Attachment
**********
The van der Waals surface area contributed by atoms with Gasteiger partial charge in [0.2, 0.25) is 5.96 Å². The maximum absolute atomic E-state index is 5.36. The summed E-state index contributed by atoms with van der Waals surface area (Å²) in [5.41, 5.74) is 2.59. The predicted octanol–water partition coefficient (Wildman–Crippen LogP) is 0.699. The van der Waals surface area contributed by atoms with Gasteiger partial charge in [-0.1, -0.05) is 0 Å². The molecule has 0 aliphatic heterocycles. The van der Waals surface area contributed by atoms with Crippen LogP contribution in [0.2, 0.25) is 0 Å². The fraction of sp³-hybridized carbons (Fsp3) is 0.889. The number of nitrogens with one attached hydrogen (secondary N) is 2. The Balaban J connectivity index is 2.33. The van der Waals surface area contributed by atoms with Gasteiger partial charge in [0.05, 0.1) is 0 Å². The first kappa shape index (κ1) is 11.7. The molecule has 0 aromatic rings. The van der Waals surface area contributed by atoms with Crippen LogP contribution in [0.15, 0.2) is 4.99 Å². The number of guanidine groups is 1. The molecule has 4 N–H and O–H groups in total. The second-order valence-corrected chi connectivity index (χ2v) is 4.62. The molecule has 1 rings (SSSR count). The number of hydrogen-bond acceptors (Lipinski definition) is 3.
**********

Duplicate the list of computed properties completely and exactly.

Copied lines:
The van der Waals surface area contributed by atoms with Gasteiger partial charge in [0.2, 0.25) is 5.96 Å². The maximum absolute atomic E-state index is 5.36. The summed E-state index contributed by atoms with van der Waals surface area (Å²) in [5.41, 5.74) is 2.59. The predicted octanol–water partition coefficient (Wildman–Crippen LogP) is 0.699. The van der Waals surface area contributed by atoms with Gasteiger partial charge in [-0.1, -0.05) is 0 Å². The molecule has 0 aliphatic heterocycles. The van der Waals surface area contributed by atoms with Crippen LogP contribution in [0.2, 0.25) is 0 Å². The fraction of sp³-hybridized carbons (Fsp3) is 0.889. The number of nitrogens with one attached hydrogen (secondary N) is 2. The Balaban J connectivity index is 2.33. The van der Waals surface area contributed by atoms with Gasteiger partial charge in [0.05, 0.1) is 0 Å². The first kappa shape index (κ1) is 11.7. The molecule has 0 aromatic rings. The van der Waals surface area contributed by atoms with Crippen LogP contribution in [0.15, 0.2) is 4.99 Å². The number of guanidine groups is 1. The molecule has 4 N–H and O–H groups in total. The second-order valence-corrected chi connectivity index (χ2v) is 4.62. The molecule has 1 rings (SSSR count). The number of hydrogen-bond acceptors (Lipinski definition) is 3.